Astrophysical Sciences

Program Offerings

Offering type

The Department of Astrophysical Sciences offers an outstanding program for astrophysics majors, with the flexibility to accommodate students with a broad range of interests. Many of our majors plan to continue in graduate school in astrophysics. For students with career goals in other areas such as science education, science policy, space exploration, as well as law, medicine, finance and teaching, we offer a flexible choice of courses and research projects. The department covers all major fields in astrophysics — from planets, to black holes, stars, galaxies, quasars, dark matter, dark energy and the evolution of the universe from the Big Bang to today. The relatively small size of the department allows for an informal, flexible and friendly setting. The department is known for providing strong and supportive mentorship to all students, for cutting-edge independent research done by students for their JPs and theses, as well as for its warm and amiable atmosphere. Full access to all faculty members and to the excellent departmental facilities, including our on-campus and remote telescopes and sophisticated computer system, is provided.

Goals for Student Learning

The main goal of our program is for our students to become successful scientists, researchers, science educators, or to pursue other areas of interest in science such as science policy, space exploration, data science, hi-tech and more. To achieve this broad goal, we expect our students to learn and master advanced-level courses in astrophysics, physics and math, and to become proficient with computational methods and statistical analysis. We expect our students to learn to conduct cutting-edge research in astrophysics using the scientific method and by employing observational, theoretical or computational analyses. This comprehensive training will enable students to successfully pursue their future careers — in science, education, science policy, data science or any other direction that requires quantitative thinking and problem solving.  

Advanced Placement

Advanced placement in physics or math requirements will be granted as recommended by the relevant physics or math department. For advanced placement in astrophysics courses, please consult with the director of undergraduate studies in astrophysics. 


Mathematics 103, 104, 201, 202 or equivalent; Physics 103/105, 104/106, 207; and Astrophysical Sciences 204.

Program of Study

Every student majoring in astrophysical sciences will acquire the necessary training in astrophysics by taking at least eight upper-level science/math courses, including the following:

At least three astrophysics courses at the 300–400 level, selected from:

  • Stars and Star Formation (AST 403)
  • Cosmology (AST 401) 
  • General Relativity (AST 301)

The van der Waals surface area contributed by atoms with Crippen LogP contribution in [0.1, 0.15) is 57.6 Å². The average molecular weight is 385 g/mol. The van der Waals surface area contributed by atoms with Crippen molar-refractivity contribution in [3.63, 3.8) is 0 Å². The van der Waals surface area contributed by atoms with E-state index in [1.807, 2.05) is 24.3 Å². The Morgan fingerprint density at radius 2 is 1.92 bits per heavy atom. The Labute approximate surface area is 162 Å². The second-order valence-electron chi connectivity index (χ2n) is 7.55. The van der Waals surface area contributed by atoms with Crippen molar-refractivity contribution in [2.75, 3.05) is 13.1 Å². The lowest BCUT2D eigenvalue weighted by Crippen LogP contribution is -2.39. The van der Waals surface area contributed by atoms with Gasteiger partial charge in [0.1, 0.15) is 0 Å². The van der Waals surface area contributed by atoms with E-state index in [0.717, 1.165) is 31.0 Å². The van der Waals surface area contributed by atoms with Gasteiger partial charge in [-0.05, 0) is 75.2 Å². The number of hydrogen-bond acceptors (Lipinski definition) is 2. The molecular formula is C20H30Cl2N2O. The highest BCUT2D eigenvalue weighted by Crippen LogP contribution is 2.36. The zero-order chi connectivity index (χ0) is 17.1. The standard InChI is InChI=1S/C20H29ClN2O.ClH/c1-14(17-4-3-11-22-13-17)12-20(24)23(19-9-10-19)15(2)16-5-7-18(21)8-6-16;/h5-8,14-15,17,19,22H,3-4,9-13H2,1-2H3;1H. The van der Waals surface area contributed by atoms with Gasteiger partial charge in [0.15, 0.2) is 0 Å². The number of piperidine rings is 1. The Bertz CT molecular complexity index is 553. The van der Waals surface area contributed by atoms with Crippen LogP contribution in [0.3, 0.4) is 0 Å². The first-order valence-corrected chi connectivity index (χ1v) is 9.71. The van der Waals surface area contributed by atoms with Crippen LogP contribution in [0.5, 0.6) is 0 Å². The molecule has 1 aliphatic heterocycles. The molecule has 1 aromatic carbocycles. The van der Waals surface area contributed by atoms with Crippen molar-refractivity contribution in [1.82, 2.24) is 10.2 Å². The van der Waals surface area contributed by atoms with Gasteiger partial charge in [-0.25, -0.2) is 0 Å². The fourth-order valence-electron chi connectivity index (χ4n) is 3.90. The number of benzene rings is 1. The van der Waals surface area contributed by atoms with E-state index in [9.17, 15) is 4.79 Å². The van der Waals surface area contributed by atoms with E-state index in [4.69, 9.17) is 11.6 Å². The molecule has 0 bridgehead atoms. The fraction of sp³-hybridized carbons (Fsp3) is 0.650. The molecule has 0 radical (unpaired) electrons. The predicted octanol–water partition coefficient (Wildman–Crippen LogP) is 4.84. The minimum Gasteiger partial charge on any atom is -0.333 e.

• Research Methods in Astrophysics (AST 303)
  • The Science of Nuclear Energy (AST 309)

At least three physics courses selected from:

  • Principles of Quantum Mechanics (PHY 208)
  • Thermal Physics (PHY 301)
  • Advanced Dynamics (PHY 303)
  • Advanced Electrodynamics (PHY 304)
  • Quantum Mechanics (PHY 305)

Students also complete two additional science, math, computer science or engineering courses. 

Departmental Tracks

There are no tracks in the astrophysics program, but individual plans for courses and independent research projects can be made by consulting with the director of undergraduate studies. 

Independent Work

Junior Year. In addition to the coursework completed during junior year, each student carries out two junior independent research projects, one each semester. Each project examines a research topic of current interest, carried out under close supervision of a faculty adviser who is doing research in this area. The student will complete each term's independent work by submitting a written paper. The research projects can involve data analysis using astronomical data from our telescopes, including data from the Sloan Digital Sky Survey — a unique three-dimensional map of the universe — and the Hyper Suprime-Cam Survey with the Subaru telescope, as well as data from other national and international facilities such as the Hubble Space Telescope. Similarly, theoretical and computational projects in astrophysics are available. The topics, to be selected jointly by the student and their adviser, can range from areas such as cosmology and the early universe, to galaxy formation, to large-scale structure of the universe, quasars, black holes, stars, extra-solar planets, high-energy astrophysics and plasma astrophysics. Interdisciplinary projects, including astronomy and education, science policy, planetary science, astrobiology, space science exploration and more are possible.